- 32 and a Joker. Cards rank in their normal order from Ace high to Seven low, and the Joker is the lowest trump (beaten by the Seven).
- Deal 11 cards each. Everyone chooses a suit to propose as trump and places a card of that suit face down on the table in front of them. When all are ready, turn them face up.
- Partners and trumps
If all bid the same suit, that suit is trump and the partners are those who bid with the highest- and the lowest-ranking
cards of it.
If two bid the same suit, they are partners and the trump suit is the one the Hood bid.
If no two bid the same suit, the partners are those who put out the same colour, the third player is the Hood, and trumps are the suit that nobody bid.
- The partners' object is to win the same number of tricks as each other, and the Hood's is to prevent them from doing so - typically by winning an even number of tricks, but with a bonus for hoodwinking them by successfully winning an odd number or the same number as one of the partners - or, better still, both.
- Dealer's left-hand neighbour leads to the first trick and the winner of each trick leads to the next. You must follow suit if you can but may otherwise play any card. The partners keep their tricks separate from each other's (of course).
- Everybody individually scores 1 point for each trick they won. If the partners succeed in winning the same number they each add a bonus of 10. If not, the Hood adds a bonus of 10 for winning, and an additional bonus of 10 for winning with an odd number and/or winning the same number of tricks as one of the partners. Thus if the partners win respectively five tricks and one, the Hood scores the maximum possible 35 - that is, 5 for tricks, plus 10 for winning, plus 10 for odd, plus 10 for the double hoodwink.
- Partnership communication
- Given that the Hood stands to score higher than the partners, and that it isn't easy for the partners to take the same number, you may wish to allow a certain degree of communication between them. Two forms of this seem reasonable. First, after assessing their hands the partners may give each other a verbal estimate of how many tricks they think they can win individually. Obviously, if one says "Maybe one or two" and the other says "Mine's more like four or five", the second player must aim to deliberately lose some tricks to get down to the other's level. Second, either partner, when about to lead, may say "Any requests?", to which the other may reply something like "Lead a spade", or "Don't lead a heart". What they may not communicate to each other (at least, not verbally) is the holding of any specific card or the strength of any specific suit. You may also wish to develop conventional leads, such as a low card to indicate general weakness, or a weakness in that suit, and a high card for the reverse.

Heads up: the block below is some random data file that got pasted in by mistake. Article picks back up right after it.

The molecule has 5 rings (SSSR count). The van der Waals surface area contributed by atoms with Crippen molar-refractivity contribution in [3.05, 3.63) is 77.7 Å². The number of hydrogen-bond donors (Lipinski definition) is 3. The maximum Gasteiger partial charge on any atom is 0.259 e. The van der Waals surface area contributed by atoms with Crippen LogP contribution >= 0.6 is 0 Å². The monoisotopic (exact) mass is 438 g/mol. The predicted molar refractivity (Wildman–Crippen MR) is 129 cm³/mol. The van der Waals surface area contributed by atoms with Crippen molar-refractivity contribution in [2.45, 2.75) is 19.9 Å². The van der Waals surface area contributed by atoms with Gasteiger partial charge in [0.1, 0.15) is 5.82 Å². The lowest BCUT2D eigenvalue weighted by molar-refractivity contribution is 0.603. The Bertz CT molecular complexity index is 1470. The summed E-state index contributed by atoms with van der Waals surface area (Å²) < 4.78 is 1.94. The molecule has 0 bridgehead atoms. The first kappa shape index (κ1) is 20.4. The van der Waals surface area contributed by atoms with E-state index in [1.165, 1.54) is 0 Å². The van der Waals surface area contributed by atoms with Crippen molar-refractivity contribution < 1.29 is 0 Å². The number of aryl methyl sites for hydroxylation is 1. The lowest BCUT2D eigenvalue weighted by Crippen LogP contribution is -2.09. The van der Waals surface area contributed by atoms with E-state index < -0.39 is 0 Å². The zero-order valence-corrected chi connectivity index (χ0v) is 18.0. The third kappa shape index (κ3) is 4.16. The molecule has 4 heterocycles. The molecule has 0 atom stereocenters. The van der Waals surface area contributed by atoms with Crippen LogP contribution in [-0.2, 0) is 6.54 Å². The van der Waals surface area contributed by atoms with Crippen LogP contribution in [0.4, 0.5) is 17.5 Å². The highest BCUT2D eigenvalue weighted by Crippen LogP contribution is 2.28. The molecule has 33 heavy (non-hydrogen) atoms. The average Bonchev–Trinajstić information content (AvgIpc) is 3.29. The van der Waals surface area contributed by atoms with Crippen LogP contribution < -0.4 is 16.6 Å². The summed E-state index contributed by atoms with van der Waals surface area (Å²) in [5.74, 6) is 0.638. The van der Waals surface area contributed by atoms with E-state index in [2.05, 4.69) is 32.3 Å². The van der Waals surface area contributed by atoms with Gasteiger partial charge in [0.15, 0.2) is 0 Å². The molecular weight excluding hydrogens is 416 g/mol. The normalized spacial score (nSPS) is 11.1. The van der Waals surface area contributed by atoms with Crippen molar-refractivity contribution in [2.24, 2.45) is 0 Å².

- Play up to a target score of 100 points.
- Try to win five tricks. If the partners win five each they get their highest possible score (15 each to the Hood's 1), while the Hood's best possible score, 35, comes from matching the five of one of the partners. The Hood's next best scores are 33 for matching three, 31 for matching one, and 29 for winning nine against two and none. Note that if the partners win no tricks they each score only 10 against the Hood's 11.
- 1: Trump selection
- The method of choosing trumps is more or less random, since you have virtually no control over which suit it will prove to be; but I think that's part of the fun. However, if you want to introduce more discipline into the selection, you can require each player to put out the highest card of their longest suit, or, if equal, the one with the highest top card or cards. This increases the amount of information you all have to start with, which may be conducive to more skilful play.
- 2: If all bid the same suit
- As a variation, you may agree that if everyone bids the same suit (which becomes trump, as usual) the partners are not predetermined. Rather, you all play as individuals, and if two win the same number they are automatically the partners, leaving the third player as Hood. If no two win the same number there are several possible scenarios: (1) no one gets a bonus, you simply score what you make; or (2) the Hood is whoever wins the middling number of tricks; or (3) the Hood is either whoever wins the last trick or (4) whoever wins the first trick, which does make it clear from the outset. You might even ascribe each of these scenarios to each of the four suits as trump.
- 3: Scoring variation
- The basic scoring system described above tends to produce a fairly even spread of results throughout, so that wins by a large majority are very rare. The following alternative scoring method produces more interesting and widely fluctuating results and you may find it more exciting than the one above. If you follow it, game should be set at a fixed number of deals, such as nine, or any other agreed multiple of three. Everybody individually scores 1 point for each trick they won. If the partners succeed in winning the same number they each add a bonus of 10 per trick - in other words, they score a total of 11 for each taking one trick, 22 for two, and so on up to 55 for five. If they take none, they score nothing. If they fail, the Hood scores 1 per trick plus 10 times the difference between the tricks taken by the partners. For example, if the partners take four and two, the Hood scores 25 (5 + 20). This bonus is doubled if the Hood wins exactly the same number as one of the partners, a feat known as "hoodwinking". For example, if the Hood and one partner win three each, the Hood scores 43 (3 + 20 x 2). The Hood's highest possible score is thus 220, which occurs in the extremely unlikely event of one partner's winning all eleven tricks.
Copyright © renewed 2017 by David Parlett